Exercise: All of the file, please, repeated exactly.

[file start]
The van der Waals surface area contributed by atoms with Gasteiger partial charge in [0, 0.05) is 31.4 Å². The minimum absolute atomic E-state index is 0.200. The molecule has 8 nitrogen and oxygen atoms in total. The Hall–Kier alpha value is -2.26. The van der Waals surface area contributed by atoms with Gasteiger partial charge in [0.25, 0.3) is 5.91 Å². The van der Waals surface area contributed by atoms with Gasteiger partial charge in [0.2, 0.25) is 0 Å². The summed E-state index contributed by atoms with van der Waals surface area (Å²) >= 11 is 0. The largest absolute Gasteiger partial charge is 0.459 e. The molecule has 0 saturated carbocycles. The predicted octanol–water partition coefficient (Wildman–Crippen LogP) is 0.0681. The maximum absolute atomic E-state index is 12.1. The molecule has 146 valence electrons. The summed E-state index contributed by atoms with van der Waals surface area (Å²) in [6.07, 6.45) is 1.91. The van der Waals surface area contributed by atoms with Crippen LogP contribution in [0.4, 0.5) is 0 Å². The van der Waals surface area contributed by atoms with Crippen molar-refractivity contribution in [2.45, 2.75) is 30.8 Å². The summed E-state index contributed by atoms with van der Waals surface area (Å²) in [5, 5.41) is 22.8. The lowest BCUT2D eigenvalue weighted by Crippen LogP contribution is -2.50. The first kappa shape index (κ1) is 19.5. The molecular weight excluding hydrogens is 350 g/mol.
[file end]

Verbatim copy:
The van der Waals surface area contributed by atoms with Gasteiger partial charge in [0, 0.05) is 31.4 Å². The minimum absolute atomic E-state index is 0.200. The molecule has 8 nitrogen and oxygen atoms in total. The Hall–Kier alpha value is -2.26. The van der Waals surface area contributed by atoms with Gasteiger partial charge in [0.25, 0.3) is 5.91 Å². The van der Waals surface area contributed by atoms with Gasteiger partial charge in [0.2, 0.25) is 0 Å². The summed E-state index contributed by atoms with van der Waals surface area (Å²) >= 11 is 0. The largest absolute Gasteiger partial charge is 0.459 e. The molecule has 0 saturated carbocycles. The predicted octanol–water partition coefficient (Wildman–Crippen LogP) is 0.0681. The maximum absolute atomic E-state index is 12.1. The molecule has 146 valence electrons. The summed E-state index contributed by atoms with van der Waals surface area (Å²) in [6.07, 6.45) is 1.91. The van der Waals surface area contributed by atoms with Crippen LogP contribution in [0.4, 0.5) is 0 Å². The van der Waals surface area contributed by atoms with Crippen molar-refractivity contribution in [2.45, 2.75) is 30.8 Å². The summed E-state index contributed by atoms with van der Waals surface area (Å²) in [5, 5.41) is 22.8. The lowest BCUT2D eigenvalue weighted by Crippen LogP contribution is -2.50. The first kappa shape index (κ1) is 19.5. The molecular weight excluding hydrogens is 350 g/mol.